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Harvest is Progressing Due to Favorable Weather Conditions

By Adam Pasch

CIBO has been running monthly yield predictions since April. As predicted, the 2021 growing season started out well, with excellent conditions throughout the corn-growing region, allowing crops to get in the ground early. With crop development entering a crucial stage of yield determination in June, significant rainfall (> 8 inches more than normal) was observed in the midwest and the southeastern United States, which was good news for the primary corn and soybean growing areas. However, many areas had rainfall less than normal for September (Figure 1). This lack of rainfall will impact some crop development during the final days and weeks of development but allow for farmers to get in the field and harvest when crops are ready.

August 2021                                                                     September 2021

Image 1 August Image 2 September

Figure 1. Monthly Departure from Normal Precipitation from NOAA’s Advanced Hydrologic Prediction Service (AHPS) for August and September 2021.

CIBO’s national average yields are trending close to the yields from USDA’s September WASDE report. The big unknown continues to be the impact on cotton and soybeans and infrastructure damage and delays for shipping and storing grain caused by Hurricane Ida. Growers and agriculture decision-makers will be keeping a close eye as more information and updates on damage and associated impacts are coming throughout the next several months as corn, soybeans, and cotton harvests begin in earnest throughout the US.

The weather stories for September was and continues to be the impacts of:

  1. Hurricane Ida which impacted most of the Gulf Coast throughout the Southeastern and Northeastern US;
  2. Widespread wildfires (Figure 2) and associated smoke plumes that were transported into the prime corn and soybean growing regions; and
  3. Continued and expanded Drought conditions throughout the West and North-Central US.


Image 3 wildfires

Figure 2. Active large fire incidents from the U.S. National Interagency Fire Center’s active incident feed are presented as fire icons. This map is a collaborative effort between the U.S. Forest Service-led Interagency Wildland Fire Air Quality Response Program (IWFAQRP) and the U.S. Environmental Protection Agency (source:


U.S. Drought Monitor shows drought conditions continuing in Iowa and the North-Central US and expanding to most of the of the key corn and soy regions with large areas of Moderate to Severe drought throughout Iowa, the Dakotas, Nebraska, and Minnesota. The West is still experiencing Exceptional Drought conditions exacerbating the already severe wildfire conditions (Figure 3).

Image 4 Drought

Figure 3. U.S Drought Monitor map for October 5, 2021 obtained from:

What does the USDA think about the current conditions?

The Crop Progress and Condition for corn from USDA (Figure 4) shows a decrease in the percentage of crops that are Good + Excellent continue to be at levels not seen since 2019 for both corn and soybeans. The percentage of crops that are Good + Excellent for corn and soybeans is less than 60%. In addition, the percentage of crops that are Good + Excellent fell sharply from 70% in mid-August to roughly 60% by the end-of-the-month for cotton coinciding with the landfall of Hurricane Ida occurring during the boll and open boll stages, which are susceptible to yield losses due to strong hurricane-force winds. However, the corn crops are progressing well (better than all years since 2017).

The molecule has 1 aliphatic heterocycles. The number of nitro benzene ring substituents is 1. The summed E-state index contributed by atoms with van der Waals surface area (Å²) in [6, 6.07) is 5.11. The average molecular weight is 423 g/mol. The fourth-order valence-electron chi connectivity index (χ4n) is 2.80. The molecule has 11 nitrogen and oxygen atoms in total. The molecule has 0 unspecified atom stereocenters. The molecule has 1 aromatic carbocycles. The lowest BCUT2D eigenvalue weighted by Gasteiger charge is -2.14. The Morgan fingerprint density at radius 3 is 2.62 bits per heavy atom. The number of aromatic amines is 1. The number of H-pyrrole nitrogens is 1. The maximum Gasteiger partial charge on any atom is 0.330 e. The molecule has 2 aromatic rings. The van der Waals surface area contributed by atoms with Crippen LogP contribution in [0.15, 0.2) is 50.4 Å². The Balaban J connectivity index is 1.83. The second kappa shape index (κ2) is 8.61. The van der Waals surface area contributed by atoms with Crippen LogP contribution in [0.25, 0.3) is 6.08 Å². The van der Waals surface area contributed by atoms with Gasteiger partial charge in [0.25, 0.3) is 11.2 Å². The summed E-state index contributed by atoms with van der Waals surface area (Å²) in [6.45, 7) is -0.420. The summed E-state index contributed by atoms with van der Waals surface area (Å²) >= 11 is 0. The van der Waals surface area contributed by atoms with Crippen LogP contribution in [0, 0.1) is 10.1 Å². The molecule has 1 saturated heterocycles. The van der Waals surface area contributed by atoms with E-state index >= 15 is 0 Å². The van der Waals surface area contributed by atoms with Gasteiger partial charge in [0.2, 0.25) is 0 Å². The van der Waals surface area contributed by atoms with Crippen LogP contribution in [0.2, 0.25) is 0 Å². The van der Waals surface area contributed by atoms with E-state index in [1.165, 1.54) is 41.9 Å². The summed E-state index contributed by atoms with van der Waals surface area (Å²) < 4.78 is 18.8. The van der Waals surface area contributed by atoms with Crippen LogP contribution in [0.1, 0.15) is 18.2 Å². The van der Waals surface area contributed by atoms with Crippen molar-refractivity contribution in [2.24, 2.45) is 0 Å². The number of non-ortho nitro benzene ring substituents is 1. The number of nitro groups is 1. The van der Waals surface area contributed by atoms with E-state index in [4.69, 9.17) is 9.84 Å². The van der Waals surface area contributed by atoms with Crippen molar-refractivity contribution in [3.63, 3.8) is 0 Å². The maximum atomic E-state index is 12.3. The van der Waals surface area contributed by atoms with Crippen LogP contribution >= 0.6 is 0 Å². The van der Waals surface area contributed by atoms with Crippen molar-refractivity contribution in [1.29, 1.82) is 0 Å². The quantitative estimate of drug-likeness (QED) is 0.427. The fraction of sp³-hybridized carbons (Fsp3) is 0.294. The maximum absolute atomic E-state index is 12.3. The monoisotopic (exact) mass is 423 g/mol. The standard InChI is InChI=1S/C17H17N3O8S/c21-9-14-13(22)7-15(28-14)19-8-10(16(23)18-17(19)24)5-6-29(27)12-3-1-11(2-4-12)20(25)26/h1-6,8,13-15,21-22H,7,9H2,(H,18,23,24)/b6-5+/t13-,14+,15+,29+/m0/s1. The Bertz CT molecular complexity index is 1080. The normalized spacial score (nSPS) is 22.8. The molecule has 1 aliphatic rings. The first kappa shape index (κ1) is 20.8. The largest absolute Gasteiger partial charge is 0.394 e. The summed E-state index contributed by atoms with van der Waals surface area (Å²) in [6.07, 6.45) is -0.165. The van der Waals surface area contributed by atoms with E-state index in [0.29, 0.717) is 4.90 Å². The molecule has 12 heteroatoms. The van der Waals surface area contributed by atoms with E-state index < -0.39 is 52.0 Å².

USDA has the current corn harvest at about 29% complete nationwide as of Sunday, October 3, 2021 – seven points ahead of the five-year average. Along the I-80 Corridor, Illinois leads the way with 41% harvested – nine points ahead of its average. Outside the Corn Belt, Texas and North Carolina both report 86% of their crops are harvested.

The nation’s soybean harvest is over a third done with 34% completed – eight points ahead of the five-year average. In the I-80 Corridor, Iowa reports 40% completed – well ahead of its 23% average. Outside that corridor, Minnesota leads the key producing states with 62% done – doubling its average pace of only 31% at this time of year.

Cotton harvest has only reached 13% nationwide when it would normally have been 19%. The biggest producing state of Texas shows their harvest is now at 23% complete – right in line with its average pace. The national cotton condition rating went down three points to 62% Good + Excellent. Alabama looks to have the best cotton crop condition rating at 78%.

Image 5 corn

Image 6 soybeans

Image 7 cotton

Figure 3. National Agricultural Statistics Service (NASS), Crop Progress Report for Corn (top), Soybeans (middle), and Cotton (bottom) for October 2021.

Make sure to check back in November, the day before the USDA WASDE is released to access CIBO’s forecasted numbers. The USDA regularly announces national yield insights which tell you what will likely happen. CIBO’s monthly and real-time forecasts are able to tell you where and why yields are likely to happen. This insight creates new opportunities for actionable and hyper-local farming, agribusiness, sustainability and trading decision-making.

Download CIBO’s County-Level Report

About the Author

Adam Pasch is the Director of Product Management – Platform at CIBO, a science-driven software startup. He is a Certified Consulting Meteorologist from the American Meteorological Society. Prior to CIBO, Dr. Pasch was the Weather Data Strategy and Operations Manager at The Climate Corporation and a Meteorologist Project Manager at Sonoma Technologies, Inc. He holds a Doctorate, Masters, and Bachelors of Science in Meteorology from Saint Louis University.



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